"Isn't there anything to do with cabbage," people have been known to ask, "besides making sauerkraut and cole slaw?" There certainly is, and a quick look through cookbooks will soon turn up any number of wonderful ways to prepare this versatile, low-calorie vegetable, which is rich in vitamin C and contains good amounts of vitamins B1, B2, and A, along with calcium, phosphorus, and iron.
Homegrown cabbage from your garden can be baked, steamed, boiled, and stir-fried, and enjoyed in salads, soups, and stews, though cooking, of course, destroys some of the nutrients. (If you notice a strong odor when cooking cabbage, you may be using too high a heat or too much water. Some people claim that half a walnut dropped in the water will eliminate the odor problem.) Here are just a few MOTHER-tested dishes we think you'll enjoy.
3 tablespoons margarine
1 pound shredded cabbage
1 cup thinly sliced onions
6 cups homemade chicken broth
1 teaspoon salt
1/8 teaspoon pepper
1/8 teaspoon nutmeg
1/2 cup rice
1 cup shredded Gruyere cheese
Melt margarine in a 4-quart kettle. Rinse cabbage and add to margarine along with onions. Cook over medium heat for about 10 minutes. Add broth, salt, pepper, and nutmeg. Simmer, covered, for 10 minutes. Add rice and cook 20 minutes or until rice is tender. Ladle into bowls and garnish with cheese. Serves 8.
Per serving: 300 cal., 13 g pro., 8 g carbo., 15 g fat, 751 mg sodium. U.S. RDA: 14% vit. A, 23% vit. C, 40% calcium.
1 large head green cabbage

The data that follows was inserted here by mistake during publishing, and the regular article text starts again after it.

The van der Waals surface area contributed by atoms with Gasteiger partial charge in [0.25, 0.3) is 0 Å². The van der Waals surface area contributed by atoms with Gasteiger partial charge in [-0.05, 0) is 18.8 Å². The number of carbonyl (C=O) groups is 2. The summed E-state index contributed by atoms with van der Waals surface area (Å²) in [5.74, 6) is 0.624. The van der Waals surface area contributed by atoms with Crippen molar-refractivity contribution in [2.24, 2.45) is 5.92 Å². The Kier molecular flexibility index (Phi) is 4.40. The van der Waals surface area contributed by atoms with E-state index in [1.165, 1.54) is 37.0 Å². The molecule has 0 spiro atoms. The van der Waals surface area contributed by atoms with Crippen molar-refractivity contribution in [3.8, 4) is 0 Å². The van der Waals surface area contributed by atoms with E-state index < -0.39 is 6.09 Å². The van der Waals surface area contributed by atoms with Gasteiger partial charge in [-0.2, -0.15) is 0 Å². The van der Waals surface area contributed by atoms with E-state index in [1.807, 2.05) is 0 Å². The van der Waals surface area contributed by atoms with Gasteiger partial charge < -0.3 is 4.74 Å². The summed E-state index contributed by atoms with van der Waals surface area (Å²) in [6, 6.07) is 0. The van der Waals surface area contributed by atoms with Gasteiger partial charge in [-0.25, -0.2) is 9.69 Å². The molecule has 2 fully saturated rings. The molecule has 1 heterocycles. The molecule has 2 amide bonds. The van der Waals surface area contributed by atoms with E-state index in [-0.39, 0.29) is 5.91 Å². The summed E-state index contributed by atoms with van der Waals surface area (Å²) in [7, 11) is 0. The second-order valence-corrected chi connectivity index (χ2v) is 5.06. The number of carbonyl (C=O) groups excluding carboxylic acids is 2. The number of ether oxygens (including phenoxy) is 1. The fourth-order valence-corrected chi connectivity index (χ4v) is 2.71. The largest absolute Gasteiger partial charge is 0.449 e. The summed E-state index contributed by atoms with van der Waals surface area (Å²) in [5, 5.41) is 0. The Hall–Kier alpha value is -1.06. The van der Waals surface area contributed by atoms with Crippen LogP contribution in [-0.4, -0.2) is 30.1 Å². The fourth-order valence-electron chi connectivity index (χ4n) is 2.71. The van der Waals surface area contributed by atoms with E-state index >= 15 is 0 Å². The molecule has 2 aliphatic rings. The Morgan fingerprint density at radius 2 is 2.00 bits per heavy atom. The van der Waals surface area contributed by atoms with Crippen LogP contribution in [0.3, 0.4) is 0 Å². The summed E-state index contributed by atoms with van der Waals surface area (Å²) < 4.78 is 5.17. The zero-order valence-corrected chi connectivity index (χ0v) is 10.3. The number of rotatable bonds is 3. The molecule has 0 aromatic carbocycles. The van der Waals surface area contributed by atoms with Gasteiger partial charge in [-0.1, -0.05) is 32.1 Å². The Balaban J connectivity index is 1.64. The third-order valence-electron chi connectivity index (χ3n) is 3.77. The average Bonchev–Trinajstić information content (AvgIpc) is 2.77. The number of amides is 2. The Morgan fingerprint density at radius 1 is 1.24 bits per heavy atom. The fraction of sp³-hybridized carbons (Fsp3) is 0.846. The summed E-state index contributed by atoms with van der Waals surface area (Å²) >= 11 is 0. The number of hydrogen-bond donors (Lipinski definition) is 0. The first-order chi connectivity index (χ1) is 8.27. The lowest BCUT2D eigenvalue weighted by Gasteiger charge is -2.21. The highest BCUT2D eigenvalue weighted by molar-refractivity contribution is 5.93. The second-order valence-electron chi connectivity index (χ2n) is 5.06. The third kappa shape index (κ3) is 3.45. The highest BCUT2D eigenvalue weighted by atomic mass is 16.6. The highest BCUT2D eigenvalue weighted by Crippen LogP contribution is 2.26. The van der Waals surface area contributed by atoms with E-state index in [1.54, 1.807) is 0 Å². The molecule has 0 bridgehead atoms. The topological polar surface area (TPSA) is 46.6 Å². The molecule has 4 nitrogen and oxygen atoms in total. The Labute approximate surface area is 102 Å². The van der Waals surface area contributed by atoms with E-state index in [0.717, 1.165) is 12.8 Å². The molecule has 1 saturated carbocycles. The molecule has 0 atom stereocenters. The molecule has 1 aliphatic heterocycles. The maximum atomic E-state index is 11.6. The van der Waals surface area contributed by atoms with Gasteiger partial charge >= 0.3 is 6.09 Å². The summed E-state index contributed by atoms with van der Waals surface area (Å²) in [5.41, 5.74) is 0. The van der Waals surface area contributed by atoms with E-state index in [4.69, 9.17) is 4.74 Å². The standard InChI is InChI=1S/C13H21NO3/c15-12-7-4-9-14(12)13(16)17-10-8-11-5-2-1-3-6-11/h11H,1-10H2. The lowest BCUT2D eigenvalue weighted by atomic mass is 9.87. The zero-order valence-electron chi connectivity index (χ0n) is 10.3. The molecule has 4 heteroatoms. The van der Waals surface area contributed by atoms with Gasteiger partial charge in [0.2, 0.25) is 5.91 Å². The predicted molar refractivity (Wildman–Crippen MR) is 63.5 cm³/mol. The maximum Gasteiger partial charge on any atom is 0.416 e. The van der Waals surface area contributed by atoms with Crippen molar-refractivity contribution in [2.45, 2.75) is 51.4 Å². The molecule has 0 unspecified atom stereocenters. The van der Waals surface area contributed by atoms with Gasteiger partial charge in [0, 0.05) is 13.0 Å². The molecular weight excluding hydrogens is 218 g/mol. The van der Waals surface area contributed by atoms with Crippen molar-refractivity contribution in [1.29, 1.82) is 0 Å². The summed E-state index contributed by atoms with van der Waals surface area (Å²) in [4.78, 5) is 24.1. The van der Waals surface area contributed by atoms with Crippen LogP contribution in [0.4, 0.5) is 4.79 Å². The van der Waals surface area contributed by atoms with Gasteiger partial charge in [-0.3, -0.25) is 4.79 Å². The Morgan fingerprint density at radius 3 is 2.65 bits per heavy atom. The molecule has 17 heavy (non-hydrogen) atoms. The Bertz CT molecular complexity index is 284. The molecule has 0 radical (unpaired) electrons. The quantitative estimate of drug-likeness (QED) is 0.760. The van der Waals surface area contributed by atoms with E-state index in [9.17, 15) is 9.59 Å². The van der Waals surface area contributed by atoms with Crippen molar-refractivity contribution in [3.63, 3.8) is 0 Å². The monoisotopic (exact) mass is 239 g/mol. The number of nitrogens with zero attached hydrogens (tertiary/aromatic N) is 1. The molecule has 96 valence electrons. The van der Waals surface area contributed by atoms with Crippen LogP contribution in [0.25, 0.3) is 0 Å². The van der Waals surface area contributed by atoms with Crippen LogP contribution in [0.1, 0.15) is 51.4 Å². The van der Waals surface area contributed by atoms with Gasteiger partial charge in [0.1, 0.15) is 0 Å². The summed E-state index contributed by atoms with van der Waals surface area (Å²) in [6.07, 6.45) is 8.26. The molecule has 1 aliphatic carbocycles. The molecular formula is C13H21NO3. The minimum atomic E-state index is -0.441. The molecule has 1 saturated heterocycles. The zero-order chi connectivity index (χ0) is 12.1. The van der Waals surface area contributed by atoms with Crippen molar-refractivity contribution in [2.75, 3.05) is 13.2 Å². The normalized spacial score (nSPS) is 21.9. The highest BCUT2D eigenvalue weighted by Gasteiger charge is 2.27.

1 recipe for stuffing (see below)
1/2 cup olive oil
1 8-ounce can tomato sauce
1 bay leaf, crushed
2 cups beef boullion
1/2 pound ground beef
1/2 pound ground lamb
1 medium onion, chopped
1/2 teaspoon oregano
1/2 teaspoon mint
1/4 teaspoon cinnamon (optional)
Salt and pepper to taste
3/4 cup raw white rice
2 tablespoons tomato sauce
3 tablespoons olive oil
1/2 cup dry white wine
Core cabbage and separate leaves. Parboil leaves in salted water for 5 minutes. Combine all stuffing ingredients and mix well. Place stuffing in individual cabbage leaves. Fold two opposite sides of each leaf inward and roll, starting at the short end. Place rolls in layers in large pot. Sprinkle each layer with olive oil, tomato sauce, and bay leaf. Add bouillon to the pot, adding enough water to cover the rolls. Cover and simmer over low heat for one hour. Serves 6 to 8.
Per serving: 382 cal., 12 g pro., 11 g carbo., 32 g fat, 23 mg sodium. U.S. RDA: 38% vit. C.
Quarter and shred firm heads and put a 4 inch layer of cabbage in a sterilized wood or crockery container. Add a layer of pickling salt (which has no chemical additives to affect taste or color) and pound the two together with a wooden mallet or clean baseball bat (avoid metal utensils). This releases the cabbage juices and the natural bacteria and initiates the fermentation process.
Keep adding layers of cabbage and salt and tamp each thoroughly. A five-gallon crock will hold 40 pounds of cabbage and will require 1 pound of salt. Fill the container to within 3 inches or 4 inches of the top, and place a plate — weighted down with a rock — on the kraut to make sure it is completely covered with brine. Otherwise, it will rot. Cover the crock with a clean cloth.
Sauerkraut can be cured in either a warm or cool environment. The first, a fast process, tends to produce a "sweet" kraut, and the second, which slows fermentation, makes a "tart" product. It's important to check the container every other day during the preservation process, washing the plate and the rock and skimming off any mold or scum that forms. When the mixture quits bubbling, it's ready to eat, can, or store in a cool place for winter enjoyment.
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